Modern Slavery Bill — Commons Amendments — 25 Mar 2015 at 17:18

Lord Prescott voted in the minority (Content).

Motion A

Moved by Lord Bates

That this House do not insist on its Amendment 72 and do agree with the Commons in their Amendments 72A, 72B and 72C in lieu.

72: After Clause 50, insert the following new Clause-

“Protection from slavery for overseas domestic workers

All overseas domestic workers in the United Kingdom, including those working for staff of diplomatic missions, shall be entitled to-

(a) change their employer (but not work sector) while in the United Kingdom;

(b) renew their domestic worker or diplomatic domestic worker visa, each such renewal being for a period not exceeding twelve months, as long as they remain in employment and are able to support themselves without recourse to public funds;

(c) a three month temporary visa permitting them to live in the United Kingdom for the purposes of seeking alternative employment as an overseas domestic worker where there is evidence that the worker has been a victim of modern slavery.”

Commons disagreement and amendments in lieu

The Commons disagree to Lords Amendment 72 and propose Amendments 72A,72B and72C in lieu.

72A: After Clause 50, insert the following new Clause-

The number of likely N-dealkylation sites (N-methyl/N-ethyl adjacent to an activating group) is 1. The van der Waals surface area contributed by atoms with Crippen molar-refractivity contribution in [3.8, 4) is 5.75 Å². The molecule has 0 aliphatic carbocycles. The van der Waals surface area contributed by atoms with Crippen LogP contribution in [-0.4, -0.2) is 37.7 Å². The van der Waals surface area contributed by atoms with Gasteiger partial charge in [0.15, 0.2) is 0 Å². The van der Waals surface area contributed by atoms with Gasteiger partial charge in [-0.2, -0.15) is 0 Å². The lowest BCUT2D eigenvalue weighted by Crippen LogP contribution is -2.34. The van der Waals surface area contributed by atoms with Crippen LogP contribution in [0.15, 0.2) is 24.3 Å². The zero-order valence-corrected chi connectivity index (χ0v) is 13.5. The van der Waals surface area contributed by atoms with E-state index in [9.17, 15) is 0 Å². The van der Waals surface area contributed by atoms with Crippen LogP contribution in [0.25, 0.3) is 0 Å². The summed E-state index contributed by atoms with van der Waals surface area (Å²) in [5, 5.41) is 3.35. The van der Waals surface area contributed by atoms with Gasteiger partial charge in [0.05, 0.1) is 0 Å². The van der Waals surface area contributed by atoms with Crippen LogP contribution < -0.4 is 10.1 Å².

“Overseas domestic workers

(1) Immigration rules must make provision for leave to remain in the United Kingdom to be granted to an overseas domestic worker-

(a) who has been determined to be a victim of slavery or human trafficking, and

(b) in relation to whom such other requirements are met as may be provided for by the rules.

(2) Immigration rules must make provision as to the conditions on which such leave is to be granted, and must in particular provide-

(a) that the leave is to be for the purpose of working as a domestic worker in a private household;

(b) for a person who has such leave to be able to change employer (subject to paragraph (a)).

(3) Immigration rules may specify a maximum period for which a person may have leave to remain in the United Kingdom by virtue of subsection (1). If they do so, the specified maximum period must not be less than 6 months.

(4) For the purposes of this section an overseas domestic worker has been determined to be a victim of slavery or human trafficking if a public authority has determined that he or she is such a victim-

(a) under regulations made under section (Regulations about identifying and supporting victims)(2)(b), or

(b) where no such regulations apply, under arrangements identified in the immigration rules.

(5) The Secretary of State must issue guidance to persons having functions under the Immigration Acts about the exercise of those functions in relation to an overseas domestic worker who may be a victim of slavery or human trafficking.

(6) The guidance must provide for a period during which no enforcement action should be taken against such an overseas domestic worker in respect of his or her-

(a) remaining in the United Kingdom beyond the time limited by his or her leave to enter or remain, or